Frequently Asked Questions

At Sheraton Luxury, we are committed to providing the best possible experience for our guests. Our friendly team is available to answer any questions you have about our products, services or brand.


To ensure the longest life out of your textiles, we recommend washing them cold, avoid using softener and bleach, and line drying in shade.

This is a personal choice. If you prioritise hand feel, softness and absorbency, choose sheets with a high cotton value. If you're more interested in strength, durability and a lower cost, choose sheets made with polyester.

Cotton is a natural fibre that gives fabric drape and a pleasant hand feel. It can also be good for absorbing perspiration whilst sleeping, because it has the capacity to absorb 25 times its own weight.

Polyester is a synthetic fibre that has been developed for strength and durability. Due to its scientifically engineered construction, it has a longer lifespan and is less prone to creasing and wrinkling. From a price perspective, polyester is also more affordable and generally cheaper than cotton.

You can tumble dry your sheets. However, keep in mind that excessive drying at high heat will damage cotton, cause shrinkage and increase the speed of pilling.

The best way to care for your towels is to wash them on a warm setting and separate your colours. Dry without delay. You may tumble dry your towels on a warm setting, however, it’s best to line dry them in the shade. The hot temperatures in tumble drying can damage the cotton and cause shrinkage.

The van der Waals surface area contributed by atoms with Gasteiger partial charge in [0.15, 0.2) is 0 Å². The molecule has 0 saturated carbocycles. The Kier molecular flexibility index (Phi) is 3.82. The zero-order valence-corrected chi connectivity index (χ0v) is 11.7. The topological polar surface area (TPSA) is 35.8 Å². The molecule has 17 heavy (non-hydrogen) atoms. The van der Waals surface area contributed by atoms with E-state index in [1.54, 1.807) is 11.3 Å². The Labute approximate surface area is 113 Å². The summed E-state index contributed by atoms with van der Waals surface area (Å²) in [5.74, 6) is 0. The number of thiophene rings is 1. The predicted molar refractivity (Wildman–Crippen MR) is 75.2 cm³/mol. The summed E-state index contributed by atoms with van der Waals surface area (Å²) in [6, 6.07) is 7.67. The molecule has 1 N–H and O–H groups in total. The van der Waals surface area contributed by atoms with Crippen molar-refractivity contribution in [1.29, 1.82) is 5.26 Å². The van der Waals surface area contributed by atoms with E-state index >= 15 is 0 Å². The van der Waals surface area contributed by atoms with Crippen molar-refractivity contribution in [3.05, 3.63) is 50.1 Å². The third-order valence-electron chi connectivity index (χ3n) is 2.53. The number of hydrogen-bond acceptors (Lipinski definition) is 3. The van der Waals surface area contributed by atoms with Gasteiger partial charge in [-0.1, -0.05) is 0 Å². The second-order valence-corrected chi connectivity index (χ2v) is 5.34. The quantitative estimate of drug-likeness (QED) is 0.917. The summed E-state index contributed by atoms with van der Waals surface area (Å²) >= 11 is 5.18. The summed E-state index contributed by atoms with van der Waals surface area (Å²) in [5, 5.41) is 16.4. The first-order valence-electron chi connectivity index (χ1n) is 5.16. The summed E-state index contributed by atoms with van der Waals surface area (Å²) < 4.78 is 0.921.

Do not dry clean. Do not use oxidising/chlorine based cleaning agents or fabric softeners and avoid excessive use of detergents containing optical brighteners. We also recommend washing your towels separately before first use.

Higher thread count does not necessarily imply higher quality. Thread count is a measure of how many threads are in a square inch of fabric, which is calculated by counting the number of horizontal threads and the number of vertical threads which make up the weave of the fabric.

Technically, a higher thread count requires finer yarns, and finer yarns require longer lengths of cotton fibres. So if we are to interpret “quality” as longer cotton fibres, higher thread counts could be considered better than lower ones.

However, thread count is more of a personal choice than a universal ranking of quality. When it comes to choosing your thread count, think about how you like your fabric to feel rather than opting for a higher count by default. If you prefer fabric that is firmer and softer, choose a lower thread count. If you prefer fabric that is more slippery and smooth, try a higher thread count.


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